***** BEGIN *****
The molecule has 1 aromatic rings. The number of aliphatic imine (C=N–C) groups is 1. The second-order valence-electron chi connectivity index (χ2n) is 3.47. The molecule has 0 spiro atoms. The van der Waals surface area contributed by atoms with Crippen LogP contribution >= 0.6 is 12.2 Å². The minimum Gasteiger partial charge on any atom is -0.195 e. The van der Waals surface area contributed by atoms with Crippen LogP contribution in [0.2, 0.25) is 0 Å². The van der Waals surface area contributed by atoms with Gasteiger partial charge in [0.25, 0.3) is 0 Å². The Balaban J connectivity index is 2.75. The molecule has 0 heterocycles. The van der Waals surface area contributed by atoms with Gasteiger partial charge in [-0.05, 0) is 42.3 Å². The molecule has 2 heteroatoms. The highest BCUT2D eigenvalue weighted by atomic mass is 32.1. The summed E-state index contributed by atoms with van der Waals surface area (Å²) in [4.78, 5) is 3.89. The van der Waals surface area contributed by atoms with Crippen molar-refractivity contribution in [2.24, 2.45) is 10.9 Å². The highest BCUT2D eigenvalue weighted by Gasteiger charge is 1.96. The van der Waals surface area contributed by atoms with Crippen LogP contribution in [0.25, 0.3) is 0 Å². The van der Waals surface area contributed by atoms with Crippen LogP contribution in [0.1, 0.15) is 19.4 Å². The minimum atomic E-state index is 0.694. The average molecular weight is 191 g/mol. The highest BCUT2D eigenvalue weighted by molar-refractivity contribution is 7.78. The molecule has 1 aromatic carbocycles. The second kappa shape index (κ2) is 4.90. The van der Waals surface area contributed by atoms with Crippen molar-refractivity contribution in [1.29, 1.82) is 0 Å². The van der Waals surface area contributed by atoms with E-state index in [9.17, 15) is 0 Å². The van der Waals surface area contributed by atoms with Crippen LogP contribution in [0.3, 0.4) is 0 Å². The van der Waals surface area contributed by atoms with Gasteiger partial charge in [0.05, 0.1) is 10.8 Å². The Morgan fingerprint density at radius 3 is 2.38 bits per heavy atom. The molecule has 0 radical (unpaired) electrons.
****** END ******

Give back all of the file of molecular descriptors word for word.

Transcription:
The molecule has 1 aromatic rings. The number of aliphatic imine (C=N–C) groups is 1. The second-order valence-electron chi connectivity index (χ2n) is 3.47. The molecule has 0 spiro atoms. The van der Waals surface area contributed by atoms with Crippen LogP contribution >= 0.6 is 12.2 Å². The minimum Gasteiger partial charge on any atom is -0.195 e. The van der Waals surface area contributed by atoms with Crippen LogP contribution in [0.2, 0.25) is 0 Å². The van der Waals surface area contributed by atoms with Gasteiger partial charge in [0.25, 0.3) is 0 Å². The Balaban J connectivity index is 2.75. The molecule has 0 heterocycles. The van der Waals surface area contributed by atoms with Gasteiger partial charge in [-0.05, 0) is 42.3 Å². The molecule has 2 heteroatoms. The highest BCUT2D eigenvalue weighted by atomic mass is 32.1. The summed E-state index contributed by atoms with van der Waals surface area (Å²) in [4.78, 5) is 3.89. The van der Waals surface area contributed by atoms with Crippen molar-refractivity contribution in [2.24, 2.45) is 10.9 Å². The highest BCUT2D eigenvalue weighted by Gasteiger charge is 1.96. The van der Waals surface area contributed by atoms with Crippen LogP contribution in [0.25, 0.3) is 0 Å². The van der Waals surface area contributed by atoms with Crippen LogP contribution in [0.1, 0.15) is 19.4 Å². The minimum atomic E-state index is 0.694. The average molecular weight is 191 g/mol. The highest BCUT2D eigenvalue weighted by molar-refractivity contribution is 7.78. The molecule has 1 aromatic carbocycles. The second kappa shape index (κ2) is 4.90. The van der Waals surface area contributed by atoms with Crippen molar-refractivity contribution in [1.29, 1.82) is 0 Å². The van der Waals surface area contributed by atoms with E-state index in [9.17, 15) is 0 Å². The van der Waals surface area contributed by atoms with Crippen LogP contribution in [0.3, 0.4) is 0 Å². The van der Waals surface area contributed by atoms with Gasteiger partial charge in [0.05, 0.1) is 10.8 Å². The Morgan fingerprint density at radius 3 is 2.38 bits per heavy atom. The molecule has 0 radical (unpaired) electrons.